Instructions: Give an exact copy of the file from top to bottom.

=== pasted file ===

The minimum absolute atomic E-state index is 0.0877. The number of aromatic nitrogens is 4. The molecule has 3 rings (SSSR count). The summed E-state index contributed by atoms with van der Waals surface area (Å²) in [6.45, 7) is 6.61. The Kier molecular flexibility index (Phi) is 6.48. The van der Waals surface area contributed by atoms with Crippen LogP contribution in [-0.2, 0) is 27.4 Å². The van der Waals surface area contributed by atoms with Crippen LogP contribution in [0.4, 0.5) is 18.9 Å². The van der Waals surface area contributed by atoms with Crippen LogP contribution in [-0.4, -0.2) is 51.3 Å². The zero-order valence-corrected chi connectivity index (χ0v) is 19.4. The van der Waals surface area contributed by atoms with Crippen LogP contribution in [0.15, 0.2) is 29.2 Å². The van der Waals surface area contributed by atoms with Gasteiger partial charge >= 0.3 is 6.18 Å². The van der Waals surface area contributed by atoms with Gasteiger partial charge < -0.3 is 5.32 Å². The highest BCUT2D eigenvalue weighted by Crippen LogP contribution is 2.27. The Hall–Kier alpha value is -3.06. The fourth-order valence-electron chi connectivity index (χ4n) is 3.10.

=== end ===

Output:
The minimum absolute atomic E-state index is 0.0877. The number of aromatic nitrogens is 4. The molecule has 3 rings (SSSR count). The summed E-state index contributed by atoms with van der Waals surface area (Å²) in [6.45, 7) is 6.61. The Kier molecular flexibility index (Phi) is 6.48. The van der Waals surface area contributed by atoms with Crippen LogP contribution in [-0.2, 0) is 27.4 Å². The van der Waals surface area contributed by atoms with Crippen LogP contribution in [0.4, 0.5) is 18.9 Å². The van der Waals surface area contributed by atoms with Crippen LogP contribution in [-0.4, -0.2) is 51.3 Å². The zero-order valence-corrected chi connectivity index (χ0v) is 19.4. The van der Waals surface area contributed by atoms with Crippen LogP contribution in [0.15, 0.2) is 29.2 Å². The van der Waals surface area contributed by atoms with Gasteiger partial charge >= 0.3 is 6.18 Å². The van der Waals surface area contributed by atoms with Gasteiger partial charge < -0.3 is 5.32 Å². The highest BCUT2D eigenvalue weighted by Crippen LogP contribution is 2.27. The Hall–Kier alpha value is -3.06. The fourth-order valence-electron chi connectivity index (χ4n) is 3.10.